Ever since Mary Lou Williams premiered St. Martin de Porres (Black Chris of the Andes) in 1962 at St. Francis Xavier Church in Manhattan, jazz musicians have explored different avenues for bringing jazz into settings for worship. But Witkowski’s thoughtful and deeply felt work setting traditional hymns in a jazz context has few precedents. In many ways, her creative identity is built on her gift for gracefully bringing together seemingly disparate elements, though Makes the Heart to Sing flows directly from her longtime work in sacred settings.
“Music in a lot of churches is one specific thing, traditional hymns done in a traditional way, or contemporary pop that’s not necessarily written for group singing,” she says. “But there’s this ‘folk music tradition’—hymns—that everybody knows in most Protestant churches. I always draw on my jazz background when I arrange service music, and hymns are an integral part of the repertoire.”
Born in Exeter, New Hampshire (March 20, 1972), Deanna Witkowski grew up around the northeast, and by high school her family had settled in Rochester, New York. Both of her parents had musical backgrounds, and her three younger siblings also pursued various music studies. At home, she played an electric Organaire, and when she started kindergarten her teacher was struck by Witkowski’s knack for the piano, suggesting to her mother that she start taking lessons. Witkowski actually studied violin for a year before she started piano and flute lessons in the fourth grade, and she pursued both instruments intently through high school.
As a piano major at Wheaton College outside of Chicago, Witkowski caught the jazz bug. Exploring the alto saxophone, she started studying with Larry Panella (now director of the University of Southern Mississippi’s jazz department). She was serious enough that her first summer home from college she took a six-week course with pianist Bill Dobbins at the Eastman School of Music. Back at Wheaton she connected with Brad Williams off campus, and he turned her on to Bill Evans, Erroll Garner, and other masters.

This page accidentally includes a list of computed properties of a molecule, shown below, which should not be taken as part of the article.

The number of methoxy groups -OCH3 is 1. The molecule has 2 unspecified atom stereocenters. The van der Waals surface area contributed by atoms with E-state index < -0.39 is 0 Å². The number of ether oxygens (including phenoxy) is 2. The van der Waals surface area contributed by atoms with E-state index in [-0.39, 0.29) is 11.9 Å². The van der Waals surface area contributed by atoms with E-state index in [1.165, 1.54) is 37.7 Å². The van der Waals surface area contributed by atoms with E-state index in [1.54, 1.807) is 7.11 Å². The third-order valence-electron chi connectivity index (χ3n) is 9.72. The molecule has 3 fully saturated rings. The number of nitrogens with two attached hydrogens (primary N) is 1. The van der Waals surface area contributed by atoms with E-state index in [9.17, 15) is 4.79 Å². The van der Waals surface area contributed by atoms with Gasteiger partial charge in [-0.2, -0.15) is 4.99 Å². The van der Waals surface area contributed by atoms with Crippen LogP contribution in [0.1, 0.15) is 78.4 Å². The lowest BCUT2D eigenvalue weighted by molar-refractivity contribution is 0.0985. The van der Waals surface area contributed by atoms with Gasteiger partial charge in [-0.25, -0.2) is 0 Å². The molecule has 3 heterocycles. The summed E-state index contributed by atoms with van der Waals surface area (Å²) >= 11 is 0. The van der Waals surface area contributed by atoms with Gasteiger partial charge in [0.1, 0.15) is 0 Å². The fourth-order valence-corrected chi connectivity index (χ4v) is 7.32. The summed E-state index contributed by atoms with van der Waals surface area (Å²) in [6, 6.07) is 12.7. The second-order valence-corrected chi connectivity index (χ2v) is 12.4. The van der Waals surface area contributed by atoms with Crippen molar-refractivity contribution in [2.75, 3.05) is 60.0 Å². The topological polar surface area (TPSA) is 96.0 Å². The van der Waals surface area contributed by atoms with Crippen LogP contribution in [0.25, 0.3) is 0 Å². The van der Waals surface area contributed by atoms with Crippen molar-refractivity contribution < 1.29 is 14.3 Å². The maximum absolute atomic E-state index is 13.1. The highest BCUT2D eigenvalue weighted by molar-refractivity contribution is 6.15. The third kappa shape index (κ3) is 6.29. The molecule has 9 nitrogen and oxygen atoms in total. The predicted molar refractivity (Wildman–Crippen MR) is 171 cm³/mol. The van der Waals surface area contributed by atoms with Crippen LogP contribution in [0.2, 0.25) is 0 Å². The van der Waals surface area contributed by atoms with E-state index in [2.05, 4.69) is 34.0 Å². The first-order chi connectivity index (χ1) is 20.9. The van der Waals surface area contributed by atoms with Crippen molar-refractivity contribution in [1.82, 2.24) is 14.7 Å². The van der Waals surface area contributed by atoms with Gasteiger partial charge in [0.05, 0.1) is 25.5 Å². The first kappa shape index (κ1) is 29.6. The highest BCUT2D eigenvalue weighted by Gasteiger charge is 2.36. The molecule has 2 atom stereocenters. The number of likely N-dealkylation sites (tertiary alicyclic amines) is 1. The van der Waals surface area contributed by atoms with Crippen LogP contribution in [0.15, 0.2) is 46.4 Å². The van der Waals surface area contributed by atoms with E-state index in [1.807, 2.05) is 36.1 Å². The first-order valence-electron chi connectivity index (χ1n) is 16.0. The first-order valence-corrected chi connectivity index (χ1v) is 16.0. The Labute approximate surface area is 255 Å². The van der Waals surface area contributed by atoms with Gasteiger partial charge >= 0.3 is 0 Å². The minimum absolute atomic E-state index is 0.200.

Wheaton is also where Witkowski started getting serious about composing. She took several composition courses, but with few jazz combo options she started commuting to nearby Benedictine University to play. Soon Witkowski was bringing in original tunes and arrangements for her trio there. The day after graduating, in 1993, she moved to Chicago, and sought out every opportunity to play at jam sessions. “That’s how I learned a lot of tunes,” she recalls. “I would just go to these sessions, and for any tune I didn’t know I’d write down its name and go learn it.”
She began a master’s program in jazz studies at DePaul and played in Bill Russo’s Chicago Jazz Ensemble, but didn’t complete her degree until years later at City College after she had moved to New York City. The cauldron of the Chicago scene provided plenty of stimulation. She started writing for liturgical settings, got a gig accompanying a Brazilian singer, and was recruited to play in a salsa band. She also started leading her own combo, Odd Fish Quintet. Each situation provided numerous opportunities to stretch her wings as an arranger and composer.